A Timeline History of Horror Movies

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Harris, Mark H. "A Timeline History of Horror Movies." ThoughtCo, Mar. 3, 2017, thoughtco.com/a-timeline-history-of-horror-movies-1873246. Harris, Mark H. (2017, March 3). A Timeline History of Horror Movies. Retrieved from https://www.thoughtco.com/a-timeline-history-of-horror-movies-1873246 Harris, Mark H. "A Timeline History of Horror Movies." ThoughtCo. https://www.thoughtco.com/a-timeline-history-of-horror-movies-1873246 (accessed October 19, 2017).
01
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1890s to 1920s

Lon Chaney and Mary Philbin in 'Phantom of the Opera'.
Lon Chaney and Mary Philbin in "The Phantom of the Opera.".

It didn't take long after the advent of motion picture technology in the late 19th century for filmmakers to dabble in the horror genre, as witnessed by French director Georges Melies' 1896 short "The House of the Devil," often credited as being the first horror movie. Although America was home to the first Frankenstein and Jekyll and Hyde movie adaptations, the most influential horror films through the 1920s came from Germany's expressionist movement, with films like "The Cabinet of Dr. Caligari" and "Nosferatu" influencing the next generation of American cinema. Actor Lon Chaney, meanwhile, almost singlehandedly kept American horror afloat, with "The Hunchback of Notre Dame," "The Phantom of the Opera" and "The Monster," which set the stage for the Universal dominance of the '30s.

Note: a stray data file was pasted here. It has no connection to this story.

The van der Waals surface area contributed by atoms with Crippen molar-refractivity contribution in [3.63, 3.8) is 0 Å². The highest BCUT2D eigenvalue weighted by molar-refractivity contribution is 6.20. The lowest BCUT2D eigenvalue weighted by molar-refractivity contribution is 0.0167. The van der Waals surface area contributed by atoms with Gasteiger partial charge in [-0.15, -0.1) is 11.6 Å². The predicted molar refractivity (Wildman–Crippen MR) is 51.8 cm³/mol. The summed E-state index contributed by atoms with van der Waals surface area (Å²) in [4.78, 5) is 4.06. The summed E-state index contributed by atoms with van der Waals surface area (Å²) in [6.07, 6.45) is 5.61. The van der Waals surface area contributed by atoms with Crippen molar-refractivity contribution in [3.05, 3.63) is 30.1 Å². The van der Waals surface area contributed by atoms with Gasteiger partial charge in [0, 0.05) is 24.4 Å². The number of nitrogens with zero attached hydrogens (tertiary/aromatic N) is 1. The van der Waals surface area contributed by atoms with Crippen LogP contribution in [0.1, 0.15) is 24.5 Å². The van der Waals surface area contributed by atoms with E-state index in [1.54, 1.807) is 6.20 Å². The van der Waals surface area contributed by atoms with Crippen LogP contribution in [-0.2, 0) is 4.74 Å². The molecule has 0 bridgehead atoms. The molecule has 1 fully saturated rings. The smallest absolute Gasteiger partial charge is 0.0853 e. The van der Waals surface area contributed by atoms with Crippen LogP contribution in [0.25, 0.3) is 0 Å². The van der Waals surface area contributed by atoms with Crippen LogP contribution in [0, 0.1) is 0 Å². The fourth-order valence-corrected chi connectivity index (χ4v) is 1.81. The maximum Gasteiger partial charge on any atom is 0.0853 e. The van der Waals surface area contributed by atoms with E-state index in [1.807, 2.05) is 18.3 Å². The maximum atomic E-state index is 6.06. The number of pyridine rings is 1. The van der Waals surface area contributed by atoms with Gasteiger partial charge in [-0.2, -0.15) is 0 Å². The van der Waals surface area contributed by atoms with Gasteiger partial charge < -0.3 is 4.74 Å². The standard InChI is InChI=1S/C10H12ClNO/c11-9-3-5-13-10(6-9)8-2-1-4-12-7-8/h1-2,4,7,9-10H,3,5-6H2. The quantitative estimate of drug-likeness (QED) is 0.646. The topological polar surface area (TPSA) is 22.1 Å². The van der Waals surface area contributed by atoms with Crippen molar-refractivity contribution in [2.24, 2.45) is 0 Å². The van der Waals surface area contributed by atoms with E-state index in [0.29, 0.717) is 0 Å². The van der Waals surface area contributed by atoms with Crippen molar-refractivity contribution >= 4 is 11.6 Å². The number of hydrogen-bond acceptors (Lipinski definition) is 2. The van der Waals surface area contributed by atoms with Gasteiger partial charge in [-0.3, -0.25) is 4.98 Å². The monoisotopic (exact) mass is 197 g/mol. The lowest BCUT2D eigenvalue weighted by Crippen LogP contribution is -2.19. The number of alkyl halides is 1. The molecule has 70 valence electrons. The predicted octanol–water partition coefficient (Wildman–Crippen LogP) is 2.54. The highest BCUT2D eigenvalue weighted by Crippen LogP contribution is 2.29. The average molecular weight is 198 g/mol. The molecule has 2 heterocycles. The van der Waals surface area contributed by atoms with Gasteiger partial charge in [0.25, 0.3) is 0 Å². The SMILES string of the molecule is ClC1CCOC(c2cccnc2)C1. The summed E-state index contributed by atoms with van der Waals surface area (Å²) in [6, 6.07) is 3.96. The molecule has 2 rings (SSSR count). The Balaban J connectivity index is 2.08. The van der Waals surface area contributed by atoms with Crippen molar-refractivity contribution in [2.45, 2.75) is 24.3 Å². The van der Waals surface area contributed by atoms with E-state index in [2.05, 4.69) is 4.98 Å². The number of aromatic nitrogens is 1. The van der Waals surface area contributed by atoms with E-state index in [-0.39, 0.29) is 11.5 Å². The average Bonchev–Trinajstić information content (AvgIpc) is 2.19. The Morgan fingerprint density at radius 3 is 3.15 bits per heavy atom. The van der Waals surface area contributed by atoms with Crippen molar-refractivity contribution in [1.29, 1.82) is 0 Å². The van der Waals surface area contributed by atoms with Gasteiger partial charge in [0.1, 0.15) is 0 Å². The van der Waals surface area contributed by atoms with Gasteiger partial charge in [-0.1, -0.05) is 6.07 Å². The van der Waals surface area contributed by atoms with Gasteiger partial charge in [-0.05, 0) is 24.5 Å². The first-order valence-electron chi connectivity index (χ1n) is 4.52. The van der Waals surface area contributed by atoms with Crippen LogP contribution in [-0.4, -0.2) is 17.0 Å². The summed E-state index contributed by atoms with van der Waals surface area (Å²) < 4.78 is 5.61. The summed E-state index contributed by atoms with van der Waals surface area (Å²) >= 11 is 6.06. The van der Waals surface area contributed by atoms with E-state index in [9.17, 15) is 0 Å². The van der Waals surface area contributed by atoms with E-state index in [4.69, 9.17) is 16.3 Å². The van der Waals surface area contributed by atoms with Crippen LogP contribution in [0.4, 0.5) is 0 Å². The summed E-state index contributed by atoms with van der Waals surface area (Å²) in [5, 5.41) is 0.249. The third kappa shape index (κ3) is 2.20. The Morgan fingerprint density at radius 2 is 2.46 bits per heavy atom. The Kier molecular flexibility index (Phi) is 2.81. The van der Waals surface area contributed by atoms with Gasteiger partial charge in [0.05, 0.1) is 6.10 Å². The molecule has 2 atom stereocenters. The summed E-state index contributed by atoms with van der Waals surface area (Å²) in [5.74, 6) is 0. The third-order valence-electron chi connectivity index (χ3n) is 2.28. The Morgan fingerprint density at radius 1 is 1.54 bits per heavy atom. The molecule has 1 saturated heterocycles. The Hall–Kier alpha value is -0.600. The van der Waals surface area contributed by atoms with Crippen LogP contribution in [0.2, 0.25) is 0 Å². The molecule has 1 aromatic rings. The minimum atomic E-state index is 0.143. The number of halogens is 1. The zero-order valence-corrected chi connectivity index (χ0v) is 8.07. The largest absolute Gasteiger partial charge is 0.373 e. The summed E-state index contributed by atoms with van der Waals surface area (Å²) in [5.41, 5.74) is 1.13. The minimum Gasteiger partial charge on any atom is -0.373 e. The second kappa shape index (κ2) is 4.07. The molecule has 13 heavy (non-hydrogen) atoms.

1896: "The House of the Devil"

1910: "Frankenstein"

1913: "The Student of Prague"

1920: "Cabinet of Dr. Caligari"

1920: "The Golem: Or How He Came into the World"

1920: "Dr. Jekyll and Mr. Hyde"

1922: "Haxan"

1922: "Nosferatu"

1923: "The Hunchback of Notre Dame"

1924: "The Hands of Orlac"

1924: "Waxworks"

1925: "The Monster"

1925: "The Phantom of the Opera"

1926: "Faust"

1927: "The Cat and the Canary"

02
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1930s

Olga Baclanova and Harry Earles in 'Freaks'.
Olga Baclanova and Harry Earles in "Freaks.". © Warner Bros.

Building upon the success of "The Hunchback of Notre Dame"and ​"The Phantom of the Opera," Universal Studios entered a Golden Age of monster movies in the '30s, releasing a string of hit horror movies beginning with ​"Dracula and Frankenstein" in 1931 and including the controversial "Freaks" and a Spanish version of ​"Dracula" that is often thought to be superior to the English-language version. Germany continued its artistic streak in the early '30s, with ​"Vampyr" and the Fritz Lang thriller ​"M," but Nazi rule forced much of the filmmaking talent to emigrate. The '30s also witnessed the first American werewolf film (​"The Werewolf of London"), the first zombie movie (​"White Zombie") and the landmark special effects blockbuster ​"King Kong."

1931: ​​"Dracula"

1931: "Dracula" (Spanish version)